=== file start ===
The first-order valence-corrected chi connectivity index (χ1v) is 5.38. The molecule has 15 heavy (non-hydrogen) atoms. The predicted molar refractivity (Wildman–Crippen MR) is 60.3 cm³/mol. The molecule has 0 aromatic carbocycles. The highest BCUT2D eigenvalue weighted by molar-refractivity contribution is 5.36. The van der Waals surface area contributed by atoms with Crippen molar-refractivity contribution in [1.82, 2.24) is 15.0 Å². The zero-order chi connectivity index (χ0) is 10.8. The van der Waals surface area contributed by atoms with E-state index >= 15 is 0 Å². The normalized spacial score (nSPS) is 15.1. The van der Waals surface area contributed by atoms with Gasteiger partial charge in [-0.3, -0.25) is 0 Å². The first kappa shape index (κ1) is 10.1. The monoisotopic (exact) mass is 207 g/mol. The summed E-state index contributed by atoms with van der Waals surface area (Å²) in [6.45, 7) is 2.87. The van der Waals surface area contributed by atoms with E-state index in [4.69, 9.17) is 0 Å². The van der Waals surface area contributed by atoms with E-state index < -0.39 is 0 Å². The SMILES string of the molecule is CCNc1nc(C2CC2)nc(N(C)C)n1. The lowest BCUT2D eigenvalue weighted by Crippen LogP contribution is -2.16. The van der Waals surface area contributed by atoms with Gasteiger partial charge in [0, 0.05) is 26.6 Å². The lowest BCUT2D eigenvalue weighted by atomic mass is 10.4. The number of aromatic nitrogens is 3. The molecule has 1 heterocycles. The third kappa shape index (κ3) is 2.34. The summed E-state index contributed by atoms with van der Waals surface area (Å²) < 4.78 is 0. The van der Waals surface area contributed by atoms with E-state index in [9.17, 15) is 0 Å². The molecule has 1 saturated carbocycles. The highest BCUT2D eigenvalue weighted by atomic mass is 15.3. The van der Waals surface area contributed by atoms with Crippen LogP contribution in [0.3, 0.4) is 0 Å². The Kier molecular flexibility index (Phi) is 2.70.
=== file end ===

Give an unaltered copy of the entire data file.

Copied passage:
The first-order valence-corrected chi connectivity index (χ1v) is 5.38. The molecule has 15 heavy (non-hydrogen) atoms. The predicted molar refractivity (Wildman–Crippen MR) is 60.3 cm³/mol. The molecule has 0 aromatic carbocycles. The highest BCUT2D eigenvalue weighted by molar-refractivity contribution is 5.36. The van der Waals surface area contributed by atoms with Crippen molar-refractivity contribution in [1.82, 2.24) is 15.0 Å². The zero-order chi connectivity index (χ0) is 10.8. The van der Waals surface area contributed by atoms with E-state index >= 15 is 0 Å². The normalized spacial score (nSPS) is 15.1. The van der Waals surface area contributed by atoms with Gasteiger partial charge in [-0.3, -0.25) is 0 Å². The first kappa shape index (κ1) is 10.1. The monoisotopic (exact) mass is 207 g/mol. The summed E-state index contributed by atoms with van der Waals surface area (Å²) in [6.45, 7) is 2.87. The van der Waals surface area contributed by atoms with E-state index in [4.69, 9.17) is 0 Å². The van der Waals surface area contributed by atoms with E-state index < -0.39 is 0 Å². The SMILES string of the molecule is CCNc1nc(C2CC2)nc(N(C)C)n1. The lowest BCUT2D eigenvalue weighted by Crippen LogP contribution is -2.16. The van der Waals surface area contributed by atoms with Gasteiger partial charge in [0, 0.05) is 26.6 Å². The lowest BCUT2D eigenvalue weighted by atomic mass is 10.4. The number of aromatic nitrogens is 3. The molecule has 1 heterocycles. The third kappa shape index (κ3) is 2.34. The summed E-state index contributed by atoms with van der Waals surface area (Å²) < 4.78 is 0. The van der Waals surface area contributed by atoms with E-state index in [9.17, 15) is 0 Å². The molecule has 1 saturated carbocycles. The highest BCUT2D eigenvalue weighted by atomic mass is 15.3. The van der Waals surface area contributed by atoms with Crippen LogP contribution in [0.3, 0.4) is 0 Å². The Kier molecular flexibility index (Phi) is 2.70.